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House passes investigative grand jury bill

Attorney General Roy Cooper issued a statement Tuesday hailing the passage in the House of a bill that would allow prosecutors to use investigative grand juries.

“This is an important step in our fight against public corruption,” Cooper said in a statement his office released. “Investigative grand juries are a critical tool that can help uncover the truth and assure that wrongdoing by public officials will be prosecuted.”

HB908 would allow it in cases of public corruption and complex financial crimes. A three-judge panel would have to grant permission.

Controversial commissions bill dramatically rewritten in House committee


The controversial Senate bill sweeping out members of key state commissions has been substantially rewritten in the House, where a committee on Wednesday morning approved the new version.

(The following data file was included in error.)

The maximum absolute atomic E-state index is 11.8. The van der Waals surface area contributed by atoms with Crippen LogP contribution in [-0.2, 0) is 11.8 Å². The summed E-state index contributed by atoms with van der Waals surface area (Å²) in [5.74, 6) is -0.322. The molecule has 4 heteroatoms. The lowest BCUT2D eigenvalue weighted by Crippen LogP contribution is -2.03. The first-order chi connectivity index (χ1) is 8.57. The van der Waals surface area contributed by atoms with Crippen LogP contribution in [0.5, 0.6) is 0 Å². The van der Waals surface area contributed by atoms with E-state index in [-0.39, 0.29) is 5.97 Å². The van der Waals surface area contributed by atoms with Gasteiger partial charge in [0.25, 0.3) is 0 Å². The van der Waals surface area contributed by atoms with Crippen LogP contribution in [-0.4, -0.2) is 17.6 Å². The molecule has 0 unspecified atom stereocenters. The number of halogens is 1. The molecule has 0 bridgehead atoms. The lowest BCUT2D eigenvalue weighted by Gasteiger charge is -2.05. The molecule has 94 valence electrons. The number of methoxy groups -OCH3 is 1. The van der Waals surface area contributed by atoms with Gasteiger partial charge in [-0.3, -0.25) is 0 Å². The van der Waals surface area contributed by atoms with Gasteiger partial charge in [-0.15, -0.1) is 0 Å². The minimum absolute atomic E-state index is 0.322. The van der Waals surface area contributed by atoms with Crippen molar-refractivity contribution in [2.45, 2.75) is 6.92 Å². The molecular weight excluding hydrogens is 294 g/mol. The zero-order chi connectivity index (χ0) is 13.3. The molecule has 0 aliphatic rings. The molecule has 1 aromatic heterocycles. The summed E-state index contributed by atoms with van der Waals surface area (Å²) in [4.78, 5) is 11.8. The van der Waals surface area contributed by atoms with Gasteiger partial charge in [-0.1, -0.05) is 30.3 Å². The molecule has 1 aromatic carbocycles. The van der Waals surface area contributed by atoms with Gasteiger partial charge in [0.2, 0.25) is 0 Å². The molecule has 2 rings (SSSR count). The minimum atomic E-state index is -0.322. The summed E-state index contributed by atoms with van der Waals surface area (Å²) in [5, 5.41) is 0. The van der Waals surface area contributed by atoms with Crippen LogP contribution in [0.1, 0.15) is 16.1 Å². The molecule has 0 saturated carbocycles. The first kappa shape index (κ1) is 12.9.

Sen. Tom Apodaca, the bill's prime sponsor, was invited to address the committee, and he made it clear he wasn't happy.

"This is not a good way to start the session," he said.

Rep. Murry plans mini jobs tour

State Rep. Tom Murry is planning a western Wake jobs tour this coming week. He has scheduled three meetings in which he hopes to hear from business owners and other constituents fresh ideas for stimulating the economy.

It’s part of the Morrisville Republican’s new role as chairman of the House Committee on Commerce and Job Development.

Here’s the schedule:

2:30 p.m. Monday at Cloer Family Vineyards, 8624 Castleberry Road, Apex, for a walking tour.

8 a.m. Thursday at the Cary Chamber of Commerce, 307 N. Academy St., for a discussion of tax reform and other issues the legislature may take up this session.

9 a.m. Friday at Crowder Construction, 1111 Burma Drive in Apex, for a discussion with small business owners, builders and contractors.

Planned Parenthood PAC works phones, mail against Murry, Moffitt